Even when we viewed the scenery through rain-spotted face-shields (and that happened far more frequently than we deserved), the landscape and the vistas on this trip were phenomenal. From the ocean views on the ride to and from Key West, to the stark but captivating Great Plains of the central U.S. and Canada, to the thousands of miles of mountain peaks and verdant valleys, the scenery that flashed by as we rolled along each day was fascinating, spell-binding, beautiful, powerful. In short, just plain damn awesome in the very real sense of inspiring awe. I love mountain riding and do it whenever I can, but the mountains on this trip were more than I expected. And I expected a lot. From the time we left Edmonton, Alberta, going northwest until we headed across Nebraska going east I can’t remember a day we were not in sight of mountains covered with rich forests and geologic wonders. Mile after mile. In all directions. Sometimes with blue-green glaciers flowing slowly down their sides, changing the mountain relentlessly along the way. There is something about a rocky, snow-covered peak soaring into misty clouds or into a cloudless blue sky that makes me want to pause, take a deep breath and go for a long hike to the top and scream at the world “I’m here.” How could we not be impressed with a landscape that continuously over-dosed our senses. I’ve said it before and here I go again: I’m going back.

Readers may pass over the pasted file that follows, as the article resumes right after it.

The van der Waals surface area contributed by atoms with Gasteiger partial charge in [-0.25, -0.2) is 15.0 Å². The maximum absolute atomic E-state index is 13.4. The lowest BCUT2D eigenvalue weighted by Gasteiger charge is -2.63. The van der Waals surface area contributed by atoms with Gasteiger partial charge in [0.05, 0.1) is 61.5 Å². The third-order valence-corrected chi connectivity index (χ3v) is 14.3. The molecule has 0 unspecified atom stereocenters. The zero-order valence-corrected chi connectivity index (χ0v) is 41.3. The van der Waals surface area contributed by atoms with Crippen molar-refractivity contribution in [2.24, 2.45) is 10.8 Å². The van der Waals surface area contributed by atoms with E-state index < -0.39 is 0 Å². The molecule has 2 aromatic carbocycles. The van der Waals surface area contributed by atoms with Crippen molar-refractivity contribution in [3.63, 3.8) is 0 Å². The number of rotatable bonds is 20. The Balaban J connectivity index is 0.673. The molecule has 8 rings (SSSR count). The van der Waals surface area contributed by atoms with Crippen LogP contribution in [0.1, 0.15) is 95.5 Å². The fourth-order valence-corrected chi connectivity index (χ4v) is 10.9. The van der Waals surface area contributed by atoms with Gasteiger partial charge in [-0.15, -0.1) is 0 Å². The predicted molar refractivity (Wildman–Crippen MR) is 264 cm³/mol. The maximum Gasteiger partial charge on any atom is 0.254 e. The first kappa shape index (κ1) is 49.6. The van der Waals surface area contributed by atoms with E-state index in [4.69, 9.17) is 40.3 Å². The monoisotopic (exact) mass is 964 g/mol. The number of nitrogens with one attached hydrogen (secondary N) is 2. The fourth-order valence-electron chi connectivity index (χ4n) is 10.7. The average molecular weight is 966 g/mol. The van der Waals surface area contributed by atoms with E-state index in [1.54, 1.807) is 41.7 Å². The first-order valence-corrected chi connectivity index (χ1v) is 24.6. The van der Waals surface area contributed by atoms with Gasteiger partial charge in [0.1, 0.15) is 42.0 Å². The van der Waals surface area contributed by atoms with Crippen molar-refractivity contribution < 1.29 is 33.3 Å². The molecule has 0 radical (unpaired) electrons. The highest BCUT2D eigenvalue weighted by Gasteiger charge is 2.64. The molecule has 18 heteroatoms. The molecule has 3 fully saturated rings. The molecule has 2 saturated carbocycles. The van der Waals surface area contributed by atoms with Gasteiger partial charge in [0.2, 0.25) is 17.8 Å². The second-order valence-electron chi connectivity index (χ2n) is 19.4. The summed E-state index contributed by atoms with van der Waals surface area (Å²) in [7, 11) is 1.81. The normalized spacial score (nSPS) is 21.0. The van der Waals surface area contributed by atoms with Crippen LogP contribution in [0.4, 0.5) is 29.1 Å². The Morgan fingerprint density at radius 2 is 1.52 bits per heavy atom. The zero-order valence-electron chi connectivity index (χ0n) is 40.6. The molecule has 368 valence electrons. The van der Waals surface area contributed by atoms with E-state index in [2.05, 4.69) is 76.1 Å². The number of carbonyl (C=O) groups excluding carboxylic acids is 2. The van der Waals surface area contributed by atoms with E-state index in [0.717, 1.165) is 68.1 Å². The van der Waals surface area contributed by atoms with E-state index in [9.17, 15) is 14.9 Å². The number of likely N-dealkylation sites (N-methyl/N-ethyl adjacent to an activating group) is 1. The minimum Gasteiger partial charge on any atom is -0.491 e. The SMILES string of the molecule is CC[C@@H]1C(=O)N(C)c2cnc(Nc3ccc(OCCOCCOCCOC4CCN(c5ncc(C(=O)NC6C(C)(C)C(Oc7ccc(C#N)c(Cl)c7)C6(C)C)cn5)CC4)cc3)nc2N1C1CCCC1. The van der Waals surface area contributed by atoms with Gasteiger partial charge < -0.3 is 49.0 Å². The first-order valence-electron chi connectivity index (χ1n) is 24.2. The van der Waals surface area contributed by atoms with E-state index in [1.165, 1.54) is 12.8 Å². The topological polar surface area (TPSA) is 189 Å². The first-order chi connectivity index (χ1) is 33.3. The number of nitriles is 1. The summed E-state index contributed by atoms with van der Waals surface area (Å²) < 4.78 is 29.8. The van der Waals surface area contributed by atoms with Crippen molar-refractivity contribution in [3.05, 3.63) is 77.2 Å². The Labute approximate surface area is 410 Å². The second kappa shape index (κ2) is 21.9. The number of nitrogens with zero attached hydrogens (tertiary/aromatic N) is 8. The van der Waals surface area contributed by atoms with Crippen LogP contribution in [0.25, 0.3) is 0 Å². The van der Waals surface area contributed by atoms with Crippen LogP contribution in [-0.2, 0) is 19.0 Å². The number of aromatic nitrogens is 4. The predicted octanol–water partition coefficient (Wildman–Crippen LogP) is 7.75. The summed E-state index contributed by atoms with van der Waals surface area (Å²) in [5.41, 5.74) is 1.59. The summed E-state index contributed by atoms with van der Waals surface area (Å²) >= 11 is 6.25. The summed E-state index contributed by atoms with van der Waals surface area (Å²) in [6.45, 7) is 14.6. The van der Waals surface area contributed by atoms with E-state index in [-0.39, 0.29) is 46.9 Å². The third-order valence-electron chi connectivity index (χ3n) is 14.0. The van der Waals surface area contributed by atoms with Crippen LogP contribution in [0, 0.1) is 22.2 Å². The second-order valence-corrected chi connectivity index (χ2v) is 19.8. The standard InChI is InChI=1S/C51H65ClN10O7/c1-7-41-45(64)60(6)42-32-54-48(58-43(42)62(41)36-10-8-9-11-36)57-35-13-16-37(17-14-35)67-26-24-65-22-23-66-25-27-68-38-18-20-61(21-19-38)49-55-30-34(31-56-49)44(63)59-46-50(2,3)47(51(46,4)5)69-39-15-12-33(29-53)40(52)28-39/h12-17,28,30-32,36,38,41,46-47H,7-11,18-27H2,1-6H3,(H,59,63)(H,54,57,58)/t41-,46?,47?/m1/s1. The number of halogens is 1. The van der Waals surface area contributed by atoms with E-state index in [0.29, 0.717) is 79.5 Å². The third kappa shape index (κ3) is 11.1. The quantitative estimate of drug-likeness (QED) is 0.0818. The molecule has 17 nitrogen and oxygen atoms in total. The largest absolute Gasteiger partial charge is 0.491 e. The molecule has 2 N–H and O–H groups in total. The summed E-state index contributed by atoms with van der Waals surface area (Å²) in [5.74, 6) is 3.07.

A trip like this is measured not only by miles covered, but people uncovered. How about Merl in Fort Nelson, BC, who took us on a tour of his antique cars and told stories about many of them? Or Ben Miller in Hope, Alaska, who despite being blind still sees a long way into his community’s past? Or Colette at the OK Cafe in Vanderhoof who’s trying to preserve the history of her small town? Or George the Road-King-riding lawyer from Boston who described Marilyn as courageous? Or the rangers and parks personnel who took time to tell us why their neck of the woods was the best anywhere and encouraged us to explore their piece of paradise? Or the countless hotel managers and operators who steered us to the best sights and the friendliest restaurants. And who can forget the waitresses whose pie recommendations always seemed to be what the doctor ordered. Friendly people everywhere who made us feel welcome, who helped us out of minor jams, who wanted to hear our story and to share theirs. The scenery will bring me back to Canada and Alaska, but so will the people.
Why the Great Alaska Adventure?